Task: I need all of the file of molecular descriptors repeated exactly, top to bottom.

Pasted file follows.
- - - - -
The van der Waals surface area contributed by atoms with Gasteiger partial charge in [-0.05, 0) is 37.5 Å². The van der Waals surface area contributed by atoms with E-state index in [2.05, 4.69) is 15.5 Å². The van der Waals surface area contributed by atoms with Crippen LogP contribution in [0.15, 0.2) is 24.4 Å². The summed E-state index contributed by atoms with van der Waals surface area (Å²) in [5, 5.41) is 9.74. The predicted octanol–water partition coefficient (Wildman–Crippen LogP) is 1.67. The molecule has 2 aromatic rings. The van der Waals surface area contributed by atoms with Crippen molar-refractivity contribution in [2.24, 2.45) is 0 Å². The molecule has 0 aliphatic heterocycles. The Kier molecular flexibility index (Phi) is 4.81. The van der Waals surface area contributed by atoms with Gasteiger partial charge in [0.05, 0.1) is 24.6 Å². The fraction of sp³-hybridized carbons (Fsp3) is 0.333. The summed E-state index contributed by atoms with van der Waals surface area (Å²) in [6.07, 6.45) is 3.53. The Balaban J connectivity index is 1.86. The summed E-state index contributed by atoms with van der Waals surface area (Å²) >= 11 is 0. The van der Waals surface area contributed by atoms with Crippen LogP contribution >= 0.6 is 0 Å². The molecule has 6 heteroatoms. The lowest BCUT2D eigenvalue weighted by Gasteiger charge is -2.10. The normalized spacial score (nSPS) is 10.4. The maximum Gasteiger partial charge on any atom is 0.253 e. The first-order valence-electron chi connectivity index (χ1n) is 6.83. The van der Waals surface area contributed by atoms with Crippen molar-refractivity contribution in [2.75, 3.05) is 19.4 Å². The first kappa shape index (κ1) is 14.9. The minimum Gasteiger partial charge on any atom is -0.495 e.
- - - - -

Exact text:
The van der Waals surface area contributed by atoms with Gasteiger partial charge in [-0.05, 0) is 37.5 Å². The van der Waals surface area contributed by atoms with E-state index in [2.05, 4.69) is 15.5 Å². The van der Waals surface area contributed by atoms with Crippen LogP contribution in [0.15, 0.2) is 24.4 Å². The summed E-state index contributed by atoms with van der Waals surface area (Å²) in [5, 5.41) is 9.74. The predicted octanol–water partition coefficient (Wildman–Crippen LogP) is 1.67. The molecule has 2 aromatic rings. The van der Waals surface area contributed by atoms with Crippen molar-refractivity contribution in [2.24, 2.45) is 0 Å². The molecule has 0 aliphatic heterocycles. The Kier molecular flexibility index (Phi) is 4.81. The van der Waals surface area contributed by atoms with Gasteiger partial charge in [0.05, 0.1) is 24.6 Å². The fraction of sp³-hybridized carbons (Fsp3) is 0.333. The summed E-state index contributed by atoms with van der Waals surface area (Å²) in [6.07, 6.45) is 3.53. The Balaban J connectivity index is 1.86. The summed E-state index contributed by atoms with van der Waals surface area (Å²) >= 11 is 0. The van der Waals surface area contributed by atoms with Crippen LogP contribution >= 0.6 is 0 Å². The molecule has 6 heteroatoms. The lowest BCUT2D eigenvalue weighted by Gasteiger charge is -2.10. The normalized spacial score (nSPS) is 10.4. The maximum Gasteiger partial charge on any atom is 0.253 e. The first-order valence-electron chi connectivity index (χ1n) is 6.83. The van der Waals surface area contributed by atoms with Crippen molar-refractivity contribution in [2.75, 3.05) is 19.4 Å². The first kappa shape index (κ1) is 14.9. The minimum Gasteiger partial charge on any atom is -0.495 e.